1. Skip to navigation
  2. Skip to content
  3. Skip to sidebar

Products: Tarui, Nori

Keep up to date with the latest UHERO products.

RECENT POSTS

Identifying priority watershed management areas for groundwater recharge protection on Hawai‘i Island

Identifying priority watershed management areas for groundwater recharge protection on Hawai‘i Island

Identifying priority watershed management areas for groundwater recharge protection on Hawai‘i Island

Identifying priority watershed management areas for groundwater recharge protection on Hawai‘i Island

Identifying priority watershed management areas for groundwater recharge protection on Hawai‘i Island

Identifying priority watershed management areas for groundwater recharge protection on Hawai‘i Island

Charting a New Fiscal Course for Hawaii: A Fiscal Architecture Approach

Charting a New Fiscal Course for Hawaii: A Fiscal Architecture Approach

Charting a New Fiscal Course for Hawaii: A Fiscal Architecture Approach

Annual Hawaii Forecast with Global Outlook: After a Cloudy 2019, New Year Looks a Bit Brighter


--> */?>
CATEGORIES

ALL CATEGORIES


Forecasts

Media

UHERO Briefs

Annual Reports

Hawaii's Economy

Hawaii's Environment

Hawaii's People

Project Environment

UHERO Working Papers

Arik, Aida

Bonham, Carl

Bremer, Leah

Brucal, Arlan

Burnett, Kimberly

Cintina, Inna

Coffman, Makena

Endress, Lee

Energy Policy & Planning Group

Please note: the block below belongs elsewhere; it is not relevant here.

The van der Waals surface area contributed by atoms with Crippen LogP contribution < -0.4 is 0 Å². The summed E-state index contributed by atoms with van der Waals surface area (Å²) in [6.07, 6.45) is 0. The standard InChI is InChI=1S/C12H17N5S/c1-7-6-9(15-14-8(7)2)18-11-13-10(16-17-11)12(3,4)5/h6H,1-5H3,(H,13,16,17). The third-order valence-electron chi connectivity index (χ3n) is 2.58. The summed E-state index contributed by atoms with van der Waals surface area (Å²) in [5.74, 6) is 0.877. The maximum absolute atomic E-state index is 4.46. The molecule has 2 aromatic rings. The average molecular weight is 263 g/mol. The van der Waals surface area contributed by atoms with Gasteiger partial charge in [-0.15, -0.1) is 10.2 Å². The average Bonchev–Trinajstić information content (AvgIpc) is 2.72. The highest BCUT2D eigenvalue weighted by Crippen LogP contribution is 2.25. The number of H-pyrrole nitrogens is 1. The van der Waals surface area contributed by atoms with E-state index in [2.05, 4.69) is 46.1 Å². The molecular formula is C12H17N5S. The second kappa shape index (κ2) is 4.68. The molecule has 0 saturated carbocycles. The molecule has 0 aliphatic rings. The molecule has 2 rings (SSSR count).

Environmental Valuation

Food and Agriculture

Fripp, Matthias

Fuleky, Peter

Gangnes, Byron

Garboden, Philip

Governing Green Power

Halliday, Timothy

Hirashima, Ashley

Housing

Invasive Species

Jones, James

Kato, Andrew

Konan, Denise

Kwak, Sally

LaCroix, Sumner

Lee, Sang-Hyop

Leung, PingSun

Love, Inessa

Lynham, John

Mak, James

Olney, Will

Page, Jonathan

Presentations

Project UH

Roberts, Michael

Roumasset, James

Russo, Gerard

Sustainability

> Tarui, Nori

UHERO Reports

Wada, Christopher

Water Resources

Wee, Sherilyn


ARCHIVE

February 2020

January 2019

January 2018

February 2017

January 2016

January 2015

January 2014

July 2013

April 2012

February 2011

June 2010

April 2009

May 2008

June 2007

February 2006

November 2005

March 2004

July 2003

October 2002

May 2001

April 2000

December 1999

February 1998

April 1997

October 1996

March 1995


*/?>

Revenue Decoupling for Electric Utilities: Impacts on Prices and Welfare

Under traditional (cost-of-service) electric utility regulation, regulated utilities may not recover their fixed costs when their sales are lower than expected. Revenue decoupling (RD) is a mechanism that allows price adjustments so that the regulated utility recovers its required revenue. This paper investigates the welfare and distributional impacts of RD. Theoretically, we find that the excess burden of subsidies for distributed generation is larger with RD than without. Contrary to how RD is specified on dockets in many states, electricity prices appear to demonstrate downward rigidity, while statistically significant upward adjustments on average are observed across utilities that experienced decoupling. We also find empirically that RD has generated negative welfare effects in most states even if we consider the social marginal costs of electricity generation given different energy mix across regional markets.